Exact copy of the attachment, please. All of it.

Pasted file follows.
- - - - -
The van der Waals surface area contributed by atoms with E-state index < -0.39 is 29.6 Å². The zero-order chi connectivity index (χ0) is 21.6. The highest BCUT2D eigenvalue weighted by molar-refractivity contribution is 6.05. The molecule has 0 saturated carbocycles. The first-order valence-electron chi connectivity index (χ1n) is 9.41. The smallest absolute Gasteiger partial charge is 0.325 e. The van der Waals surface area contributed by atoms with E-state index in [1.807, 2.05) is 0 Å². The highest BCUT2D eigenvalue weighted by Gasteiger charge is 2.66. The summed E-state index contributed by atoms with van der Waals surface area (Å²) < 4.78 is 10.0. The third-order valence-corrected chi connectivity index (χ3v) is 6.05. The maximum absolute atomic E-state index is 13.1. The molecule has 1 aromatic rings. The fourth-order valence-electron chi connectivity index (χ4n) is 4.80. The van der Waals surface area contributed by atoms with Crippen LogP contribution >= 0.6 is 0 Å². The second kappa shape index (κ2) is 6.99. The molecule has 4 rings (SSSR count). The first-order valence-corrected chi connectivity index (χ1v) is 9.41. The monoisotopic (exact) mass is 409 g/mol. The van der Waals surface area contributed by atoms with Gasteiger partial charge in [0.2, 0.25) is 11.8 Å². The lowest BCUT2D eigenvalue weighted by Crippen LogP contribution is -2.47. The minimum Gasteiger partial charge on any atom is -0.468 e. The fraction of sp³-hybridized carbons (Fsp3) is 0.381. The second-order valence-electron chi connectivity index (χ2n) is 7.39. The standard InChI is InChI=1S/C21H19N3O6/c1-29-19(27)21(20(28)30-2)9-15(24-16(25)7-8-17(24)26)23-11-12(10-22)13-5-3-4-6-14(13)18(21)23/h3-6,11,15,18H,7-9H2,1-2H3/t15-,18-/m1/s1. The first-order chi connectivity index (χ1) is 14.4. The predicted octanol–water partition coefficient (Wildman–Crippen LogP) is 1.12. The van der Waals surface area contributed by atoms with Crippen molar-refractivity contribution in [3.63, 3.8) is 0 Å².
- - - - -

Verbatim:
The van der Waals surface area contributed by atoms with E-state index < -0.39 is 29.6 Å². The zero-order chi connectivity index (χ0) is 21.6. The highest BCUT2D eigenvalue weighted by molar-refractivity contribution is 6.05. The molecule has 0 saturated carbocycles. The first-order valence-electron chi connectivity index (χ1n) is 9.41. The smallest absolute Gasteiger partial charge is 0.325 e. The van der Waals surface area contributed by atoms with E-state index in [1.807, 2.05) is 0 Å². The highest BCUT2D eigenvalue weighted by Gasteiger charge is 2.66. The summed E-state index contributed by atoms with van der Waals surface area (Å²) < 4.78 is 10.0. The third-order valence-corrected chi connectivity index (χ3v) is 6.05. The maximum absolute atomic E-state index is 13.1. The molecule has 1 aromatic rings. The fourth-order valence-electron chi connectivity index (χ4n) is 4.80. The van der Waals surface area contributed by atoms with Crippen LogP contribution >= 0.6 is 0 Å². The second kappa shape index (κ2) is 6.99. The molecule has 4 rings (SSSR count). The first-order valence-corrected chi connectivity index (χ1v) is 9.41. The monoisotopic (exact) mass is 409 g/mol. The van der Waals surface area contributed by atoms with Gasteiger partial charge in [0.2, 0.25) is 11.8 Å². The lowest BCUT2D eigenvalue weighted by Crippen LogP contribution is -2.47. The minimum Gasteiger partial charge on any atom is -0.468 e. The fraction of sp³-hybridized carbons (Fsp3) is 0.381. The second-order valence-electron chi connectivity index (χ2n) is 7.39. The standard InChI is InChI=1S/C21H19N3O6/c1-29-19(27)21(20(28)30-2)9-15(24-16(25)7-8-17(24)26)23-11-12(10-22)13-5-3-4-6-14(13)18(21)23/h3-6,11,15,18H,7-9H2,1-2H3/t15-,18-/m1/s1. The first-order chi connectivity index (χ1) is 14.4. The predicted octanol–water partition coefficient (Wildman–Crippen LogP) is 1.12. The van der Waals surface area contributed by atoms with Crippen molar-refractivity contribution in [3.63, 3.8) is 0 Å².